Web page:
As a coach, it is relatively common to be contacted by individuals who feel stuck. Often, these people are mid-late career and struggle in their current position.
Their challenges often include, but are not limited to:
- Long, grueling workdays
- Insufficient pay
- Lack of passion for their work
- Managers who mistreat them
- Working in industries, such as tight-knit community businesses, in which “everyone knows everyone”, limiting their ability to make lateral career moves
Ironically, when we unpack their situations and identify pathways forward, they are often unprepared or unwilling to take the kind of action necessary to break free.
Without question, folks in such situations can feel hopeless. Some say they have tried everything and don’t know what else to do. Others lack the energy, confidence and/or resources to take the needed actions, such as getting new training, negotiating for a better situation, or interviewing elsewhere.
When you’re in a rut for long enough, even seemingly simple acts that can propel you forward can feel out of reach.
But all is not lost. If you’re in such a situation, you can emerge successfully and begin a new, more promising chapter.
Here are some strategies that I use to help clients get their mojo back and advance their careers:
- Envision yourself breaking through – Ask yourself this: Suppose that overnight, while you are asleep, a miracle occurs, and you are no longer stuck. Instead, you have achieved your goal and then some! When you wake up in the morning, everything is exactly how you want it. What do you notice is different? What is the first thing you see?
- Imagine the alternative – Think about what life and work will be like if you remain stuck. Make the pictures as vivid as possible and add strong emotion. Use the picture of remaining stuck indefinitely to push you forward.
- Ignore, or, better yet, drive back your inner critic – Often, we can be our own worst enemies. We can take the necessary action, but we talk ourselves into thinking that we can’t. When this happens, be willing to push back and engage in some positive self-talk. Examples include:
- “You CAN do this!”
- “You have all of these gifts. (Go ahead and list them.) They were given to you for a reason.”
- “Others who are no more capable been in situations like this before and have come through.”
- Be grateful – This may seem counter-intuitive when the world around you looks bleak. But, finding the good in your life will give you a pick-me-up and raise your energy level and general positivity, Remember, to change your situation you’re likely going to need to convince others that you are a good fit for them or a solid resource for them to refer.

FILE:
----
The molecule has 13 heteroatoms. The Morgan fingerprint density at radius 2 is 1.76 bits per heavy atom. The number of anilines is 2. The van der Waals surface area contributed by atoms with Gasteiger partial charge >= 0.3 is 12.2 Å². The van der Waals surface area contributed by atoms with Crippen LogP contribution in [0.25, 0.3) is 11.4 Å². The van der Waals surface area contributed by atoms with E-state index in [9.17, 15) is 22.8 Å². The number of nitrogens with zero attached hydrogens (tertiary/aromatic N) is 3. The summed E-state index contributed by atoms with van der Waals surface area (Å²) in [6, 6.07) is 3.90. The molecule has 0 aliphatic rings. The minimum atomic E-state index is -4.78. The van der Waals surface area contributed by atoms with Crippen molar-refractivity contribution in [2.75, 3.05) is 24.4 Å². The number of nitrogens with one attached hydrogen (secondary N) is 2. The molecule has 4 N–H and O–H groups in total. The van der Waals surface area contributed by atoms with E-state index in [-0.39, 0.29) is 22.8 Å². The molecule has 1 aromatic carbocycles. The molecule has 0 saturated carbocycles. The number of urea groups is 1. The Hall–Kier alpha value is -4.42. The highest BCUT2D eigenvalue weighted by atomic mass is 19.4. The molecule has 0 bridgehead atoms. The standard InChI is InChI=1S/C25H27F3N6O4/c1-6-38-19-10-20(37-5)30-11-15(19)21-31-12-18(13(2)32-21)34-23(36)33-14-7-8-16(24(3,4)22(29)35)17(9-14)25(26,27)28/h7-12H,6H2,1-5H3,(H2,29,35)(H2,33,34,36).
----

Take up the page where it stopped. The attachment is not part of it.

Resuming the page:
- Set small, actionable goals – For goals to be effective in moving us forward, they need to be expressed in actionable terms that will focus us on the steps that will be needed to meet our goals and help us more easily measure progress. In this case, the goals should be small and super doable. The key is gaining positive momentum that builds confidence over time. Click here for more about goals and goal setting.
- Just get started – Regardless of circumstance, commit to get started. And start with the greatest impact. Ask yourself: Which one step can I take right now that will have the greatest positive impact in moving you forward?
- Find a mentor who is one chapter ahead of you – When you don’t know what to do next to, find someone who does. Ideally, this should be someone who just walked a mile in your shoes. They will not only be current in their thinking and approaches but will likely be more willing to share their experiences and help you grow more quickly than you could do alone.
- Get a coach – Coaches are trained to ask penetrating, elucidating questions that push aside the clutter and clear a pathway forward. Great coaches help you overcome gremlins and limiting beliefs and forge ahead with greater confidence.
- Be prepared to learn – Sometimes, the difference between staying put and moving forward is the ability and willingness to learn new information or skills. Don’t assume that yesterday’s knowledge can always solve today’s problems. Figure out where your gaps are and hit the books, video, course, etc.